Dash: “I was really surprised that we went with solo casting for the last part of our process in the academy and that showed me a lot of flaws that I fixed and skills that I picked up along the way. The way that I talk was enhanced when I tried to practice by myself preparing for the last performance. It also showed the love that I have for the game, Valorant, and how much content and information I consume just to get updated and be knowledgeable whenever I cast. I would never be aware of this if this process didn’t happen.”
ExcelSor PH: “I was actually surprised that what I do for CCG casting is the same for FPS casting in terms of preparation although a bit harder as there are more people to reach out to for a personality profile, especially in amateur/semi-pro leagues. A skill I picked up along the way is collaborating with more experienced FPS casters to learn the tricks of the trade-in bits and pieces. Each of the experienced professional casters in the FPS scene has given a piece of the pie in becoming a great FPS caster. They all have something different to say and I’m like a sponge taking it all in.”
CasterYuuke: “What really surprised me in the process of my Legion Academy journey is the importance of honing the relationships you have with the people you meet through the esports industry. There is a professional standard to be upheld but of course, it is crucial to bond with your co-workers. Most especially caster to caster to create a dynamic and with the production so you can understand their role in the whole show. I truly appreciated my time in the Lenovo Legion Academy as a finalist, both behind the scenes as well as in front of the camera!”
Zaco: “Talking to people from the academy really had me interested in pursuing this career because of the many opportunities given to me as a new caster in the industry. On the last few days of the program, we were able to talk among ourselves and open up with each other, which helped us get to know our different personalities as casters as well. I learned that everyone has their own specialty and character when it comes to casting. It’s really great knowing that everyone is different and I find that very beautiful.”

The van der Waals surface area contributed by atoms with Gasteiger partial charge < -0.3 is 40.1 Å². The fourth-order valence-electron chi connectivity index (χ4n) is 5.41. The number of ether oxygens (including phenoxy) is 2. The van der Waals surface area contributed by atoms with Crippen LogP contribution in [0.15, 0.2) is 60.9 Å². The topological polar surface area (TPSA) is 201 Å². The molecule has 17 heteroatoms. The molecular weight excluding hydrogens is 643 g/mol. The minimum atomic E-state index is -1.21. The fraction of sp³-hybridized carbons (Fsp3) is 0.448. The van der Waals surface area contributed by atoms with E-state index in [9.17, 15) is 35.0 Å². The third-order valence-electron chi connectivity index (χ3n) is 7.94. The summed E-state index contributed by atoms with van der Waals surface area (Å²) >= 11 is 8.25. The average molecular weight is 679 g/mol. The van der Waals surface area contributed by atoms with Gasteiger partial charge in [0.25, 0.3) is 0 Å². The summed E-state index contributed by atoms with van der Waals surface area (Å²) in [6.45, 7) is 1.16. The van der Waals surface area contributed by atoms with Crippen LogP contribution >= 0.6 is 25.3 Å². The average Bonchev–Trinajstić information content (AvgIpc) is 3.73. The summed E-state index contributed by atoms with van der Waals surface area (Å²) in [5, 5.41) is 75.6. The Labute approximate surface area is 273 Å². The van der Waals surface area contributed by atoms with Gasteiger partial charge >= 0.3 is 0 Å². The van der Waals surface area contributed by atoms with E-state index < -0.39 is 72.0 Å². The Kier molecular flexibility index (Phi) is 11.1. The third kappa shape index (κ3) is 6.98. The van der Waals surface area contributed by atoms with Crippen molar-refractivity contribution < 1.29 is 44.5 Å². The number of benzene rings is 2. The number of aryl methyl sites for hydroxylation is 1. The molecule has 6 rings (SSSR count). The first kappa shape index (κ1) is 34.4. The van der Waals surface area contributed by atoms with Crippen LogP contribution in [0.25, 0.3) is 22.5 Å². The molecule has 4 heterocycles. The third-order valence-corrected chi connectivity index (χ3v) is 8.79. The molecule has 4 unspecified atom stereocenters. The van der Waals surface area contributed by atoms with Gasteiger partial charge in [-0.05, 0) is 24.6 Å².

An experience and journey isn’t complete with one moment that you’ll take with you for a long while. We asked them what has been the biggest highlight for them during the Legion Academy caster program. Here’s what they replied:
Dash: “I learned a lot about the industry during the time that we had in the academy. We were all equipped with the basics and rules of casting which will help us survive in this industry. Giving us tips on how to create our own branding and how to market ourselves was a great start for us. I’ve learned that surviving in the industry is brutal so you need to be more proactive in finding clients and offering them your services.”
ExcelSor PH: “One highlight I learned through the academy is that being proactive is always a pro and never a con. This will help me in my future career in gaming and esports as I have always been hesitant in being more proactive as I am afraid that it might be too forward. From what our mentor Arctikuno said, being proactive has helped him so much in getting to where he is in his current gaming career”
CasterYuuske: “My highlight would definitely have to be the production side that comes with casting. Of course, having to learn the game you will cast is one thing but it is always good to have knowledge for the behind-the-scenes work. Having to stream, cast, and produce my own product as a final entry really gave me hindsight to the way esports works. Without production, there is no casting and without casting, the production would seem lacking.”
Zaco: “So far entering into the academy has been such a great opportunity and this really allowed me to interact with other casters such as Arctikuno who will now be there to support me as I grow my career as a caster. The academy has equipped me with tools that I will soon need to succeed in the near future especially when it comes to connections and having my own brand.”
To learn more about Legion Academy and other upcoming programs, visit legion.lenovo.com/academy.